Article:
The letter

The letter raised the following key issues:

1) The burden of disease (deaths and DALYs) attributed to diets high in red meat increased multiple times over. Was this reliable?

The GBD 2017 analysis attributed 25,000 deaths and 1.3 million DALYs to diets high in red meat. Red meat intake was the least important of 15 dietary risk factors. Then, in GBD 2019, a diet high in red meat was reported to be responsible for 896,000 deaths and 23·9 million DALYs and was considered to be the fifth leading dietary risk factor for attributable DALYs.

As Stanton et al pointed out, that was a 36-fold increase in estimates of attributable deaths and an 18-fold increase in estimates of attributable DALYs. Was this reliable? Especially in the context that disease burdens attributed to diets low in fruit, nuts and seeds, vegetables, seafood omega-3 fatty acids, and polyunsaturated fatty acids declined by more than 50%.

2) Any intake of meat whatsoever was considered harmful. Why?

This vast increase will have been driven by the setting of the theoretical minimum risk exposure level (TMREL) of red and processed meat at zero. The “GBD 2019 Demographics Collaborators”, as the authors are collectively known, set the TMREL for red and processed meat at zero, having decided that it was harmful. Defining harmful intake as anything above zero means that meat is seen as a toxin. Even one gram will do harm. Where is the evidence for this? As Stanton et al challenged “The assumption of a red meat TMREL of zero is counterintuitive given the role of meat in evolutionary diets and in contemporary hunter gatherer populations, in which cardiometabolic diseases were and still are uncommon.” To claim that our most ancestral food is harmful at one gram of intake is absurd.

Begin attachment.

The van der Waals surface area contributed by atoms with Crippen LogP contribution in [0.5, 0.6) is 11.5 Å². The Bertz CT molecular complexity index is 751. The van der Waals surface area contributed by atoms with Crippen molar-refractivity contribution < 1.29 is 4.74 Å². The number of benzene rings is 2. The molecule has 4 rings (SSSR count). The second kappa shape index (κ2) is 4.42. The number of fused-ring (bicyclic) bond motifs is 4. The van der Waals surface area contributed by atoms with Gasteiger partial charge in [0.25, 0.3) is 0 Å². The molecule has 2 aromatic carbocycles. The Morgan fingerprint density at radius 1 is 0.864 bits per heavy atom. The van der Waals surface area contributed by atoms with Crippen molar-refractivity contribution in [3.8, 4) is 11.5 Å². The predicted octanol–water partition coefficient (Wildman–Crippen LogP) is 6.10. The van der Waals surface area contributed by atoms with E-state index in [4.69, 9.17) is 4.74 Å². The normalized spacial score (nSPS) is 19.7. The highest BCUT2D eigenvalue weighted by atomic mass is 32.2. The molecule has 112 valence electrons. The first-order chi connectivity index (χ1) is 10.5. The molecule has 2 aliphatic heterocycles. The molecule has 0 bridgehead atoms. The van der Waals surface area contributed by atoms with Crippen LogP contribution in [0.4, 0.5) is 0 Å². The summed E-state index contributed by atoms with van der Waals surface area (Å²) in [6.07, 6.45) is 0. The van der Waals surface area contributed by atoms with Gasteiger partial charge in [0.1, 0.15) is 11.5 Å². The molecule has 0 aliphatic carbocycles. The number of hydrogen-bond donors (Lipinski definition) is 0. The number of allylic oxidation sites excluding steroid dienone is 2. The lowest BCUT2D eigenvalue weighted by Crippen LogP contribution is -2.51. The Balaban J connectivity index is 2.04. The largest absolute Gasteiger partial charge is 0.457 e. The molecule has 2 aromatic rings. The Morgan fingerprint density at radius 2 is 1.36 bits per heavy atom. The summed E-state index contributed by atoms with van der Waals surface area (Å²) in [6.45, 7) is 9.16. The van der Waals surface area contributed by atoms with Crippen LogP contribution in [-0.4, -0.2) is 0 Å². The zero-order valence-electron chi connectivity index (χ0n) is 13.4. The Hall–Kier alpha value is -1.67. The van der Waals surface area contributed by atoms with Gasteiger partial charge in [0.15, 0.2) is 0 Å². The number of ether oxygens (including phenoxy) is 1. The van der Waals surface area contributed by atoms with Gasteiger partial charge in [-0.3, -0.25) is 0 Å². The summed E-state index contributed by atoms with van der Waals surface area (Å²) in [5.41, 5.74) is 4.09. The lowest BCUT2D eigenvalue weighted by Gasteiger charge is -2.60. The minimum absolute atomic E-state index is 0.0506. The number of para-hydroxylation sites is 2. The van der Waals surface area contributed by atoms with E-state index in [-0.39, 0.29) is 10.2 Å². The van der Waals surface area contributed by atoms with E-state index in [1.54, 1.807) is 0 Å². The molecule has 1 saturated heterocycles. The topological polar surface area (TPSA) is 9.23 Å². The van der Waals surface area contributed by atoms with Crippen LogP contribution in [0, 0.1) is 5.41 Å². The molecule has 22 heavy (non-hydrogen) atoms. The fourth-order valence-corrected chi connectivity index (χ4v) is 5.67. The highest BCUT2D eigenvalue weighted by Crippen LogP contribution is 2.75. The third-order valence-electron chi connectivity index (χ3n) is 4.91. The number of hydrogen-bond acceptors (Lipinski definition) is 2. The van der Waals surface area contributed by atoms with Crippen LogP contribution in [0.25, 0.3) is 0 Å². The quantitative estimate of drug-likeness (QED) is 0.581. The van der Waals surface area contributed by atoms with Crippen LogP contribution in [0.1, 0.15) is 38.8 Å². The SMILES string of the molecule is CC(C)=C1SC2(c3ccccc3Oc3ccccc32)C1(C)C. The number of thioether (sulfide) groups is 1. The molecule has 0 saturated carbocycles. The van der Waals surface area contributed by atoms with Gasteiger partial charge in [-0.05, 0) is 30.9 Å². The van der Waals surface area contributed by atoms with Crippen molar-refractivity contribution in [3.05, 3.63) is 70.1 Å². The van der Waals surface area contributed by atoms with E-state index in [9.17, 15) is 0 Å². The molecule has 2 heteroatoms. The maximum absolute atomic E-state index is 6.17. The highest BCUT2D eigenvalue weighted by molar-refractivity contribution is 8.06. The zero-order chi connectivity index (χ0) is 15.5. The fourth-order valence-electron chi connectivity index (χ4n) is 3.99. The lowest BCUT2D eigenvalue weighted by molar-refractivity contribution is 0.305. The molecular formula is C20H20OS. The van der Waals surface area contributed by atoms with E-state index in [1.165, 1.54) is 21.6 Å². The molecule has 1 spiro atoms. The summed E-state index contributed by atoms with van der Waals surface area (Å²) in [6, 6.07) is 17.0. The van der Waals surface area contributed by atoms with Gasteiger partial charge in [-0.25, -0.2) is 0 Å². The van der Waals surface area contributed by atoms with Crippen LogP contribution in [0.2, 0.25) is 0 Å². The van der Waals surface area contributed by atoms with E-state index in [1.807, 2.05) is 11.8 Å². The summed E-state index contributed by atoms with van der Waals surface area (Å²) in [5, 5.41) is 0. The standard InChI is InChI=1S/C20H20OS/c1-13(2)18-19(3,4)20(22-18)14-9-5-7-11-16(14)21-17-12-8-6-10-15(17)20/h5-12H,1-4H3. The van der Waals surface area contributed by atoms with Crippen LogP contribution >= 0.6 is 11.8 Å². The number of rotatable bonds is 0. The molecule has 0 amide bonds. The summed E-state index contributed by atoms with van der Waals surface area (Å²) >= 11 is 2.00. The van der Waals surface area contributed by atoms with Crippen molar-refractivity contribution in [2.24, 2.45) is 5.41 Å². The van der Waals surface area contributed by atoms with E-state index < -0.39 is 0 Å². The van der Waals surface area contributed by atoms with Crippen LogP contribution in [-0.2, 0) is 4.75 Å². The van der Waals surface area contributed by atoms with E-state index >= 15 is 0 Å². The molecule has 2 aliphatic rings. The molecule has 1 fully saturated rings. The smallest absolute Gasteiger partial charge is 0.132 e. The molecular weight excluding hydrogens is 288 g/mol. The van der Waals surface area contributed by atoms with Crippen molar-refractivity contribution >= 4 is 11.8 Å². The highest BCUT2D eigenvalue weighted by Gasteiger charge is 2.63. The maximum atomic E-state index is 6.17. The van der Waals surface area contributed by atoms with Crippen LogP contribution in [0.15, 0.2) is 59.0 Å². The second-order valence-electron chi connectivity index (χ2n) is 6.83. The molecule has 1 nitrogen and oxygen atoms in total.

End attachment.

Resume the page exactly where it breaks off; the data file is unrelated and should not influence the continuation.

3) Procedures were not followed; information is missing. Where are the check list items?

The Lancet requires that standardized processes and procedures for academic research are adhered to. GATHER (the Guidelines for Accurate and Transparent Health Estimates Reporting) and PRISMA (Preferred Reporting Items for Systematic reviews and Meta-Analyses) are the two systems of relevance to this research. GATHER comprises a check list of 18 items. Stanton et al claimed that items 3-6 cannot be found and the 92 studies referred to as the source of the relative risks attributed to meat cannot be found. PRISMA comprises a check list of 27 items. Stanton et al reported “We can find no record in the main GBD 2019 Article, nor in the appendices, of the GBD 2019 systematic review protocols, nor of the required peer-reviewed publications that comprehensively address the 27-item PRISMA (2009 or 2020) checklists.”

4) Were the lost benefits of meat considered?